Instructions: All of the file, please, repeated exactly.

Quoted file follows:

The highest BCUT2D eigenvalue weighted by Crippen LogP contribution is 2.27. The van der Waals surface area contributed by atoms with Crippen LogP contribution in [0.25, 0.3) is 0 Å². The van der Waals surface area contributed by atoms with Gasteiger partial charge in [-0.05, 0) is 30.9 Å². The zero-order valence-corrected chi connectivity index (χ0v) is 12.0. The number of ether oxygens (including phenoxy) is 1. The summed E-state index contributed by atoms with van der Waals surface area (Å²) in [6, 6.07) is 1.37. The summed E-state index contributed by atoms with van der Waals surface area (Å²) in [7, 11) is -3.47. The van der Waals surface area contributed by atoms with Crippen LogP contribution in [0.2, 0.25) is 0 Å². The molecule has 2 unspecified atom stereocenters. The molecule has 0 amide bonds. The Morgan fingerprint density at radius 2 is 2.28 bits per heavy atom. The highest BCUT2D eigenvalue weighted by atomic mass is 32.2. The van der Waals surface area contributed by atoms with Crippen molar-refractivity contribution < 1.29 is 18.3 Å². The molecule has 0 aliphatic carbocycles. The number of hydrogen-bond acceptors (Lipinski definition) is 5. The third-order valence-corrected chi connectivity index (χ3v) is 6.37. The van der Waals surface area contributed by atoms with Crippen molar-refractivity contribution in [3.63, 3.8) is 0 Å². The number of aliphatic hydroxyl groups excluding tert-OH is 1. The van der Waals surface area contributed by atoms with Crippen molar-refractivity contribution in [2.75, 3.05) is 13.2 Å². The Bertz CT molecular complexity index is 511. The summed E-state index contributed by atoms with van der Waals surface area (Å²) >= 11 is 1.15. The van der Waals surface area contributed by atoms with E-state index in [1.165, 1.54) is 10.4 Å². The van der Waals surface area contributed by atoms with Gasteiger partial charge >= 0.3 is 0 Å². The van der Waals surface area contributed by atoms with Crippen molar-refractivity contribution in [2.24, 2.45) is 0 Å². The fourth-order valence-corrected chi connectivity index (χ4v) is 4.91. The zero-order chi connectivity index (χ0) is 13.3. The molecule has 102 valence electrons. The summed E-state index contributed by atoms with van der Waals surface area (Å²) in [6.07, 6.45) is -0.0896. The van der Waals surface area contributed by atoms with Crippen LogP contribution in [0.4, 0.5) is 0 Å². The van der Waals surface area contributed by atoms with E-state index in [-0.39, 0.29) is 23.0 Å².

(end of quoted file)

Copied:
The highest BCUT2D eigenvalue weighted by Crippen LogP contribution is 2.27. The van der Waals surface area contributed by atoms with Crippen LogP contribution in [0.25, 0.3) is 0 Å². The van der Waals surface area contributed by atoms with Gasteiger partial charge in [-0.05, 0) is 30.9 Å². The zero-order valence-corrected chi connectivity index (χ0v) is 12.0. The number of ether oxygens (including phenoxy) is 1. The summed E-state index contributed by atoms with van der Waals surface area (Å²) in [6, 6.07) is 1.37. The summed E-state index contributed by atoms with van der Waals surface area (Å²) in [7, 11) is -3.47. The van der Waals surface area contributed by atoms with Crippen LogP contribution in [0.2, 0.25) is 0 Å². The molecule has 2 unspecified atom stereocenters. The molecule has 0 amide bonds. The Morgan fingerprint density at radius 2 is 2.28 bits per heavy atom. The highest BCUT2D eigenvalue weighted by atomic mass is 32.2. The van der Waals surface area contributed by atoms with Crippen molar-refractivity contribution < 1.29 is 18.3 Å². The molecule has 0 aliphatic carbocycles. The number of hydrogen-bond acceptors (Lipinski definition) is 5. The third-order valence-corrected chi connectivity index (χ3v) is 6.37. The van der Waals surface area contributed by atoms with Crippen molar-refractivity contribution in [3.63, 3.8) is 0 Å². The number of aliphatic hydroxyl groups excluding tert-OH is 1. The van der Waals surface area contributed by atoms with Crippen molar-refractivity contribution in [2.75, 3.05) is 13.2 Å². The Bertz CT molecular complexity index is 511. The summed E-state index contributed by atoms with van der Waals surface area (Å²) >= 11 is 1.15. The van der Waals surface area contributed by atoms with E-state index in [1.165, 1.54) is 10.4 Å². The van der Waals surface area contributed by atoms with Gasteiger partial charge >= 0.3 is 0 Å². The van der Waals surface area contributed by atoms with Crippen molar-refractivity contribution in [2.24, 2.45) is 0 Å². The fourth-order valence-corrected chi connectivity index (χ4v) is 4.91. The zero-order chi connectivity index (χ0) is 13.3. The molecule has 102 valence electrons. The summed E-state index contributed by atoms with van der Waals surface area (Å²) in [6.07, 6.45) is -0.0896. The van der Waals surface area contributed by atoms with Crippen LogP contribution in [0.4, 0.5) is 0 Å². The van der Waals surface area contributed by atoms with E-state index in [-0.39, 0.29) is 23.0 Å².